Love to all, Carol





Carol Buckley Harty
219 Four Ply Lane
Fayetteville, NC 29311-9305

My Grandfather's Clock

- Henry Clay Work, 1876

"My Grandfather's Clock" is a song written in 1876 by Henry Clay Work, the author of "Marching Through Georgia". It is a standard of British brass bands and colliery bands, and is also popular in bluegrass music.

Most accounts give the origin of the song as a wayfarers' inn in Piercebridge on the border of Yorkshire and County Durham called the George Hotel. The hotel was owned and operated by two brothers called Jenkins, and in the lobby was an upright longcase clock. The clock kept perfect time until one of the brothers died, after which it lost time at an increasing rate, despite the best efforts of the hotel staff and local clockmakers to repair it. When the other brother died, the clock stopped, never to go again. It is said that in 1875 Henry Clay Work visited the hotel and based My Grandfather's Clock on the stories he heard there. It is said that the song is responsible for the common name "grandfather clock" for what are properly called "longcase clocks....."

My grandfather's clock
Was too large for the shelf,
So it stood ninety years on the floor;
It was taller by half
Than the old man himself,
Though it weighed not a pennyweight more.
It was bought on the morn
Of the day that he was born,
And was always his treasure and pride;
But it stopped short
Never to go again,
When the old man died.


Ninety years without slumbering,
Tick, tock, tick, tock,
His life seconds numbering,
Tick, tock, tick, tock,
It stopped short
Never to go again,
When the old man died.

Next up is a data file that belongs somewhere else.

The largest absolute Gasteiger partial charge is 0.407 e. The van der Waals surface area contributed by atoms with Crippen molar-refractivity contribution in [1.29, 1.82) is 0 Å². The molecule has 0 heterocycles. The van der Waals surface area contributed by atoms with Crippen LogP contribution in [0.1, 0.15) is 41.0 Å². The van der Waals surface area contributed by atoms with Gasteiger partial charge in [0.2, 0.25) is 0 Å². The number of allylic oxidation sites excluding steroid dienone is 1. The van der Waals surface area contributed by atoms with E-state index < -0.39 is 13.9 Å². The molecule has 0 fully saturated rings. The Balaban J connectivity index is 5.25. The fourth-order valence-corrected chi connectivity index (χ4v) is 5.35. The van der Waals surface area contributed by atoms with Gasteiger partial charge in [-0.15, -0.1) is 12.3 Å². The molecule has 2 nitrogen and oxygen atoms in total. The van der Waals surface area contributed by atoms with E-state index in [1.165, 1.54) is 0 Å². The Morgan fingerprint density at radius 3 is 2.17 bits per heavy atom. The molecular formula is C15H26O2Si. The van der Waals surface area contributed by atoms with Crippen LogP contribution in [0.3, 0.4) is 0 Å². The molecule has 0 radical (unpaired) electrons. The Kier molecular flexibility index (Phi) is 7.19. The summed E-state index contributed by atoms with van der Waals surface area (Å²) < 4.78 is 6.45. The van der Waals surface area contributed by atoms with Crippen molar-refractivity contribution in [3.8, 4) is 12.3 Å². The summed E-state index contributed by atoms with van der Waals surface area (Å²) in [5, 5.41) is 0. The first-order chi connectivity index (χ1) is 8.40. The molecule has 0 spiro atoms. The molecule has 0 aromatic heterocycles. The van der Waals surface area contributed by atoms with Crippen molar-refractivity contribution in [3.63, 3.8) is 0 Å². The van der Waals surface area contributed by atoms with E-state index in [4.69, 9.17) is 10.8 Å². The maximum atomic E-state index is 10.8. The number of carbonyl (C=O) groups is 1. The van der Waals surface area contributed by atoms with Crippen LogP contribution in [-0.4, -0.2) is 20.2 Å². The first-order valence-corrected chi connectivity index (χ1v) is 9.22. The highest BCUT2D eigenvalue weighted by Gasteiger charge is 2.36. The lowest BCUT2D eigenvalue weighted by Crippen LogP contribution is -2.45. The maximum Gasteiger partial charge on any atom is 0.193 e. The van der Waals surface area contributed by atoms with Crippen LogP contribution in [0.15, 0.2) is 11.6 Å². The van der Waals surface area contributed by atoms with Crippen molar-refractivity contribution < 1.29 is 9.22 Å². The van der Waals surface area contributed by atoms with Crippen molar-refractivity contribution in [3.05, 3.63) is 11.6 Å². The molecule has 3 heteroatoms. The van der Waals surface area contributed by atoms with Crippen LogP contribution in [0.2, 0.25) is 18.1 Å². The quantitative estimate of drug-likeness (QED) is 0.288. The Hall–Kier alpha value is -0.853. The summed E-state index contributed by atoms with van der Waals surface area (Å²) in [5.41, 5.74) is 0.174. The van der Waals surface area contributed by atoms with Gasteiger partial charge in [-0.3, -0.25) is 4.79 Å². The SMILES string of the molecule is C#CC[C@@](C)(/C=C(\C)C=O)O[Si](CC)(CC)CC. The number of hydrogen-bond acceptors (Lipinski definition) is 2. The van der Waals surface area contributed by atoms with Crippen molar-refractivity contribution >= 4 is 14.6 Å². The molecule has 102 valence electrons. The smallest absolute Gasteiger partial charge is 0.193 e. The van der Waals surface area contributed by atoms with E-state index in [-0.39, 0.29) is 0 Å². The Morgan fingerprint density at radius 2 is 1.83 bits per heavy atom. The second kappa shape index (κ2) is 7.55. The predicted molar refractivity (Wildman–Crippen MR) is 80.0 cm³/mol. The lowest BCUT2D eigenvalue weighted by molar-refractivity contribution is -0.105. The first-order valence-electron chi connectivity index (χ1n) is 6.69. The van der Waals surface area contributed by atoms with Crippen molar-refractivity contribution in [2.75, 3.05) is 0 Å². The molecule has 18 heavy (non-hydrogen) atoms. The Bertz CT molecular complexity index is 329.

In watching its pendulum
Swing to and fro,
Many hours had he spent while a boy;
And in childhood and manhood
The clock seemed to know,
And to share both his grief and his joy.
For it struck twenty-four
When he entered at the door,
With a blooming and beautiful bride;
But it stopped short
Never to go again,
When the old man died.


My grandfather said
That of those he could hire,
Not a servant so faithful he found;
For it wasted no time,
And had but one desire,
At the close of each week to be wound.
And it kept in its place,
Not a frown upon its face,
And its hand never hung by its side.
But it stopped short
Never to go again,
When the old man died.


It rang an alarm
In the dead of the night,
An alarm that for years had been dumb;
And we knew that his spirit
Was pluming for flight,
That his hour of departure had come.
Still the clock kept the time,
With a soft and muffled chime,
As we silently stood by his side.
But it stopped short
Never to go again,
When the old man died.


"My Grandfather's Clock" midi courtesy of - 01/08/08

"My Grandfather's Clock" lyrics and history courtesy of's_Clock - 01/08/08

Images of Clock belonging to the Rev. Jordan Nathaniel Payne (2 June 1846 - 6 June 1915) courtesy
of My #5 Son, Nathaniel Harty (Hillsboro HS, IL - '97) of IL - 01/10/08
Thanks, Nathaniel!

Justice Scale clip art courtesy of Cheryl White Wilson (JMHS - '64) of VA - 10/13/05
Thanks, Cheryl!

Six Clocks used to form Divider Line clip art courtesy of - 08/31/05

Hillsboro Topper (Band Version) clip art courtesy of - 06/07/08
Thanks, Mark!

Animated "NEW" clip art courtesy of - 03/07/06

Navy Seal clip art courtesy of - 05/29/06

Animated Tiny Birthday Cake clip art courtesy of Sarah Puckett Kressaty ('65) of VA - 08/31/05
Thanks, Sarah Sugah!

American School Logo courtesy of - 09/05/06

Animated Laughter clip art courtesy of Janice McCain Rose ('65) of VA - 01/24/06
Thanks, Janice!

Crab clip art courtesy of - 10/02/05

Marine Corps Seal clip art courtesy of Herbert Hice of MI - one of my Famous Marines who served in the South Pacific during WWII.
Thanks, Herbie!!

Animated Rolling on the Floor Laughing Boy courtesy of - 04/06/05

Purple Panther Paw Print courtesy of - 06/23/07